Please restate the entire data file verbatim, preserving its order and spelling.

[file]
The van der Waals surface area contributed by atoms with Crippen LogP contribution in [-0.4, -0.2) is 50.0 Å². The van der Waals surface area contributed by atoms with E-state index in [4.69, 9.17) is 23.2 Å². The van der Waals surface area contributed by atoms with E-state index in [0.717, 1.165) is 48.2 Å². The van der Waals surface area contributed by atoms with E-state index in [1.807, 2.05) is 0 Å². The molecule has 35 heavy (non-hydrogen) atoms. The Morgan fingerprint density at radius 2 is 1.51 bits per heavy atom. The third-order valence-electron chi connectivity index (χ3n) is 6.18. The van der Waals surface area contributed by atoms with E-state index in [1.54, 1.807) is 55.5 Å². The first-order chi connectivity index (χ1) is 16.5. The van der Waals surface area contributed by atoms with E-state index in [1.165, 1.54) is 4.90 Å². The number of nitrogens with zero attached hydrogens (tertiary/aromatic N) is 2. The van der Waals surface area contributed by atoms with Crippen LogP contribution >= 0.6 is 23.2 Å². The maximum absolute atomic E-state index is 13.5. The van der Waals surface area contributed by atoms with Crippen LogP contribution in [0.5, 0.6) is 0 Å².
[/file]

The van der Waals surface area contributed by atoms with Crippen LogP contribution in [-0.4, -0.2) is 50.0 Å². The van der Waals surface area contributed by atoms with E-state index in [4.69, 9.17) is 23.2 Å². The van der Waals surface area contributed by atoms with E-state index in [0.717, 1.165) is 48.2 Å². The van der Waals surface area contributed by atoms with E-state index in [1.807, 2.05) is 0 Å². The molecule has 35 heavy (non-hydrogen) atoms. The Morgan fingerprint density at radius 2 is 1.51 bits per heavy atom. The third-order valence-electron chi connectivity index (χ3n) is 6.18. The van der Waals surface area contributed by atoms with E-state index in [1.54, 1.807) is 55.5 Å². The first-order chi connectivity index (χ1) is 16.5. The van der Waals surface area contributed by atoms with E-state index in [1.165, 1.54) is 4.90 Å². The number of nitrogens with zero attached hydrogens (tertiary/aromatic N) is 2. The van der Waals surface area contributed by atoms with Crippen LogP contribution >= 0.6 is 23.2 Å². The maximum absolute atomic E-state index is 13.5. The van der Waals surface area contributed by atoms with Crippen LogP contribution in [0.5, 0.6) is 0 Å².